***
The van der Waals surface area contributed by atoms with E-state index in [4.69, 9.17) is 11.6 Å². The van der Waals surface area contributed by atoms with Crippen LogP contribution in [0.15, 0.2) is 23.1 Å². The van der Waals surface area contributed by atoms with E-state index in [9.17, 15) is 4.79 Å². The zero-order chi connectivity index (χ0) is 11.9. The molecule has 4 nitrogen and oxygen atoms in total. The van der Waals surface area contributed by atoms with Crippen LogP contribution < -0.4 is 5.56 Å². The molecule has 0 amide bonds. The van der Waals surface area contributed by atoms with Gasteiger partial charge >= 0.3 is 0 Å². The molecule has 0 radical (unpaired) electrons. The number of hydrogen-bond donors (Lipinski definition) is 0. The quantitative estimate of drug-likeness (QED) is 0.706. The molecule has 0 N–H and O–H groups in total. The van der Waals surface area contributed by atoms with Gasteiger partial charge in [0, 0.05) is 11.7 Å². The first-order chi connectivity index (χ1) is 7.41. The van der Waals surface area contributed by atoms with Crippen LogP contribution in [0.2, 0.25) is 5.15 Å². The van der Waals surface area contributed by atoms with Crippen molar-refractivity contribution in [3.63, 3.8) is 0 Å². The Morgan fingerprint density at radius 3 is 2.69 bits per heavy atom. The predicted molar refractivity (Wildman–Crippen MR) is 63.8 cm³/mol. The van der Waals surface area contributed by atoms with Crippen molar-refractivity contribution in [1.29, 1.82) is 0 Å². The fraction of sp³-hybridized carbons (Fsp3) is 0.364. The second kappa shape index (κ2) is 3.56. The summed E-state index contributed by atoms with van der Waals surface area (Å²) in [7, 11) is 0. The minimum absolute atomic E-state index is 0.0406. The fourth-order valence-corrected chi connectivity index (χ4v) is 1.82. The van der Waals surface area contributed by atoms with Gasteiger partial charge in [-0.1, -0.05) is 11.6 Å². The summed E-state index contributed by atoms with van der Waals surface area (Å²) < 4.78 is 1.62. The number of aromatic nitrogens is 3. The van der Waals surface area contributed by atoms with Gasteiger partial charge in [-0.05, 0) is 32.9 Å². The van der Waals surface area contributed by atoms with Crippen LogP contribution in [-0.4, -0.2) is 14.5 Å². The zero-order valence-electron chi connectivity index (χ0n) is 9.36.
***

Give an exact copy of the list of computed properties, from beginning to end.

The van der Waals surface area contributed by atoms with E-state index in [4.69, 9.17) is 11.6 Å². The van der Waals surface area contributed by atoms with Crippen LogP contribution in [0.15, 0.2) is 23.1 Å². The van der Waals surface area contributed by atoms with E-state index in [9.17, 15) is 4.79 Å². The zero-order chi connectivity index (χ0) is 11.9. The molecule has 4 nitrogen and oxygen atoms in total. The van der Waals surface area contributed by atoms with Crippen LogP contribution < -0.4 is 5.56 Å². The molecule has 0 amide bonds. The van der Waals surface area contributed by atoms with Gasteiger partial charge >= 0.3 is 0 Å². The molecule has 0 radical (unpaired) electrons. The number of hydrogen-bond donors (Lipinski definition) is 0. The quantitative estimate of drug-likeness (QED) is 0.706. The molecule has 0 N–H and O–H groups in total. The van der Waals surface area contributed by atoms with Gasteiger partial charge in [0, 0.05) is 11.7 Å². The first-order chi connectivity index (χ1) is 7.41. The van der Waals surface area contributed by atoms with Crippen LogP contribution in [0.2, 0.25) is 5.15 Å². The van der Waals surface area contributed by atoms with Crippen molar-refractivity contribution in [3.63, 3.8) is 0 Å². The Morgan fingerprint density at radius 3 is 2.69 bits per heavy atom. The predicted molar refractivity (Wildman–Crippen MR) is 63.8 cm³/mol. The van der Waals surface area contributed by atoms with Crippen molar-refractivity contribution in [1.29, 1.82) is 0 Å². The fraction of sp³-hybridized carbons (Fsp3) is 0.364. The second kappa shape index (κ2) is 3.56. The summed E-state index contributed by atoms with van der Waals surface area (Å²) in [7, 11) is 0. The minimum absolute atomic E-state index is 0.0406. The fourth-order valence-corrected chi connectivity index (χ4v) is 1.82. The van der Waals surface area contributed by atoms with Gasteiger partial charge in [-0.1, -0.05) is 11.6 Å². The summed E-state index contributed by atoms with van der Waals surface area (Å²) < 4.78 is 1.62. The number of aromatic nitrogens is 3. The van der Waals surface area contributed by atoms with Gasteiger partial charge in [-0.05, 0) is 32.9 Å². The van der Waals surface area contributed by atoms with Crippen LogP contribution in [-0.4, -0.2) is 14.5 Å². The zero-order valence-electron chi connectivity index (χ0n) is 9.36.